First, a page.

And the particular pathology of the settler community, characterized by illegal outposts, bursts of rioting and a growing disrespect for the police and the army is a ticking time bomb that must be defused. Last month, when 40 thuggish settlers attacked an IDF post near Horesh Iron every parent of an IDF recruit or reservist should have denounced this outrage. These soldiers are our sons, brothers and fathers. Anyone who targets them should be jailed; those who facilitate such attacks should be shunned.

After the Sternhell bombing, in the dying days of his administration, while giving interviews sounding more left wing than he ever did so he could guarantee adulation and steady speech income when he travels abroad, Ehud Olmert lectured his fellow citizens about avoiding “lawlessness.” Olmert’s unsuitability to teach anyone about respect for the law underlined his utter inadequacy as the country’s leader.

BOTH VIOLENCE and democracy define Israel’s history, interwoven like the two DNA strands. There is an element of the Wild West in the country, which despite its flaws remains the Middle East’s only real democracy. At its best, this unruliness is part of its appeal, making it compelling as a country-still-in-formation, as a place that can be more open, more malleable, more creative than the more staid West. At its worst, this rowdiness reveals itself in the ugly violence coursing through the society; in the rough way parents handle children, then children handle each other; in the growing crime rate; in occasional outbursts against Palestinians. Like all functional democracies, Israel must forge a community that indulges individuals enough so they flourish without spoiling them so much they harm others.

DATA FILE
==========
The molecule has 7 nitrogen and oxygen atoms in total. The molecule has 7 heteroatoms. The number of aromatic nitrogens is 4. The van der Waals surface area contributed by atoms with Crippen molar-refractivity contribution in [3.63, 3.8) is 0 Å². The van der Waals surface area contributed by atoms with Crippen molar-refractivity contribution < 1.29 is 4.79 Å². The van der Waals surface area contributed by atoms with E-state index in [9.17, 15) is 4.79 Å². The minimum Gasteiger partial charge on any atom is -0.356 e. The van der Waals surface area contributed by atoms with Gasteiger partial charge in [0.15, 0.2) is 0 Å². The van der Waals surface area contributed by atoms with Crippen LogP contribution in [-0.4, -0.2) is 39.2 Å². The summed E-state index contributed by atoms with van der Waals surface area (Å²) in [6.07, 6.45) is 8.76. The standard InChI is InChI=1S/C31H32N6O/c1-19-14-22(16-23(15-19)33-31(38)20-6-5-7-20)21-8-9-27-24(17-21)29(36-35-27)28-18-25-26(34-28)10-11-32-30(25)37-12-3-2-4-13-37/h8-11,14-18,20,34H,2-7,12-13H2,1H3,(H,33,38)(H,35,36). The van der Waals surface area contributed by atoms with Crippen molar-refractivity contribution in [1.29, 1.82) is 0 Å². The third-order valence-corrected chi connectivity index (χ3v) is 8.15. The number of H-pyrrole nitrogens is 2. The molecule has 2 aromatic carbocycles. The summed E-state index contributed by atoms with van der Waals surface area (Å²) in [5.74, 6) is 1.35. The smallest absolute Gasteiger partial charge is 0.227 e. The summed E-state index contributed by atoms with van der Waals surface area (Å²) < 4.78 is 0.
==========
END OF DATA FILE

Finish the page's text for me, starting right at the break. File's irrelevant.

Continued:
The balance is delicate, the stakes are high. The Sternhell pipe bombing reflects not only twisted individuals whose moral system has imploded but an ugly strain within society. If America the celebrity-obsessed produces glory hounds like the men who shot Ronald Reagan and killed John Lennon, a politically charged Israel produces ideological fanatics like the criminals who targeted Sternhell.

Fortunately, Israeli society is healthy enough to be united in disgust by this hooliganism. The attack was as evil as it was self-defeating. Instinctively – and blessedly as a disincentive to copycats – reporters echoed Sternhell’s most provocative pronouncements, broadcasting them more loudly than ever in response to this horrific attempt to silence him. All of us who love Israel, who cherish democracy, must embrace Sternhell as he recovers. And in that group hug we should utter the mantra of a healthy democracy rooted in mutuality, fostering civility: Whether or not I agree with you, I will defend to the death your right to express your ideas (knowing that it protects my rights too).

The writer is professor of history at McGill University and author of Why I Am A Zionist: Israel, Jewish Identity and the Challenges of Today and Leading from the Center: Why Moderates Make the Best Presidents.